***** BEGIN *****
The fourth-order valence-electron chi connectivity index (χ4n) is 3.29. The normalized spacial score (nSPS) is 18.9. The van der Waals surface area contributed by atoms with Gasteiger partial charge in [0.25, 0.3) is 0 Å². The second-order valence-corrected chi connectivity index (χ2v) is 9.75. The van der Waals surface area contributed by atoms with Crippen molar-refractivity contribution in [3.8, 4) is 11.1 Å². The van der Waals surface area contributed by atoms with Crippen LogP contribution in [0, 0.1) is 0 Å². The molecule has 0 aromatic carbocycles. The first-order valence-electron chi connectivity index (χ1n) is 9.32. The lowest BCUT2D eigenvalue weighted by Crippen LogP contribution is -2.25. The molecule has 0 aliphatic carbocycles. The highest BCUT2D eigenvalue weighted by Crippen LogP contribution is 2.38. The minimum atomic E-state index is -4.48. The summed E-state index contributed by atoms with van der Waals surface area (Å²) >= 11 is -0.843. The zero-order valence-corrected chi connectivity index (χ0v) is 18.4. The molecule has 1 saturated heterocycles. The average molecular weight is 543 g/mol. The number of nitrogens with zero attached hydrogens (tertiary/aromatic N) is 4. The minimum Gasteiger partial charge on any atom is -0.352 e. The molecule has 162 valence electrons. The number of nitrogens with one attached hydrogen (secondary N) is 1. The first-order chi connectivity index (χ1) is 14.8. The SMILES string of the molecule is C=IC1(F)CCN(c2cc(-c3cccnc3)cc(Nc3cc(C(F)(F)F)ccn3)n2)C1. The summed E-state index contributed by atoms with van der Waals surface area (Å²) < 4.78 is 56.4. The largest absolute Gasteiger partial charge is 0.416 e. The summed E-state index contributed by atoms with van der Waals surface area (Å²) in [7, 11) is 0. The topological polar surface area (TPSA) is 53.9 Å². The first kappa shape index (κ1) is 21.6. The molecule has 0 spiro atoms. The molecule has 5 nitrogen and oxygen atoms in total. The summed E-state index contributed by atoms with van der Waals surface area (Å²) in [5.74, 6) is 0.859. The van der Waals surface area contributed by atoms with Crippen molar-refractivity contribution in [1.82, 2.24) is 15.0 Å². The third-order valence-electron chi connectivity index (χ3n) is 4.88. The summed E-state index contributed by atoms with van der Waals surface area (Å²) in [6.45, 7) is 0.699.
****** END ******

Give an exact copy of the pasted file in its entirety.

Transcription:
The fourth-order valence-electron chi connectivity index (χ4n) is 3.29. The normalized spacial score (nSPS) is 18.9. The van der Waals surface area contributed by atoms with Gasteiger partial charge in [0.25, 0.3) is 0 Å². The second-order valence-corrected chi connectivity index (χ2v) is 9.75. The van der Waals surface area contributed by atoms with Crippen molar-refractivity contribution in [3.8, 4) is 11.1 Å². The van der Waals surface area contributed by atoms with Crippen LogP contribution in [0, 0.1) is 0 Å². The molecule has 0 aromatic carbocycles. The first-order valence-electron chi connectivity index (χ1n) is 9.32. The lowest BCUT2D eigenvalue weighted by Crippen LogP contribution is -2.25. The molecule has 0 aliphatic carbocycles. The highest BCUT2D eigenvalue weighted by Crippen LogP contribution is 2.38. The minimum atomic E-state index is -4.48. The summed E-state index contributed by atoms with van der Waals surface area (Å²) >= 11 is -0.843. The zero-order valence-corrected chi connectivity index (χ0v) is 18.4. The molecule has 1 saturated heterocycles. The average molecular weight is 543 g/mol. The number of nitrogens with zero attached hydrogens (tertiary/aromatic N) is 4. The minimum Gasteiger partial charge on any atom is -0.352 e. The molecule has 162 valence electrons. The number of nitrogens with one attached hydrogen (secondary N) is 1. The first-order chi connectivity index (χ1) is 14.8. The SMILES string of the molecule is C=IC1(F)CCN(c2cc(-c3cccnc3)cc(Nc3cc(C(F)(F)F)ccn3)n2)C1. The summed E-state index contributed by atoms with van der Waals surface area (Å²) < 4.78 is 56.4. The largest absolute Gasteiger partial charge is 0.416 e. The summed E-state index contributed by atoms with van der Waals surface area (Å²) in [7, 11) is 0. The topological polar surface area (TPSA) is 53.9 Å². The first kappa shape index (κ1) is 21.6. The molecule has 0 spiro atoms. The molecule has 5 nitrogen and oxygen atoms in total. The summed E-state index contributed by atoms with van der Waals surface area (Å²) in [5.74, 6) is 0.859. The van der Waals surface area contributed by atoms with Crippen molar-refractivity contribution in [1.82, 2.24) is 15.0 Å². The third-order valence-electron chi connectivity index (χ3n) is 4.88. The summed E-state index contributed by atoms with van der Waals surface area (Å²) in [6.45, 7) is 0.699.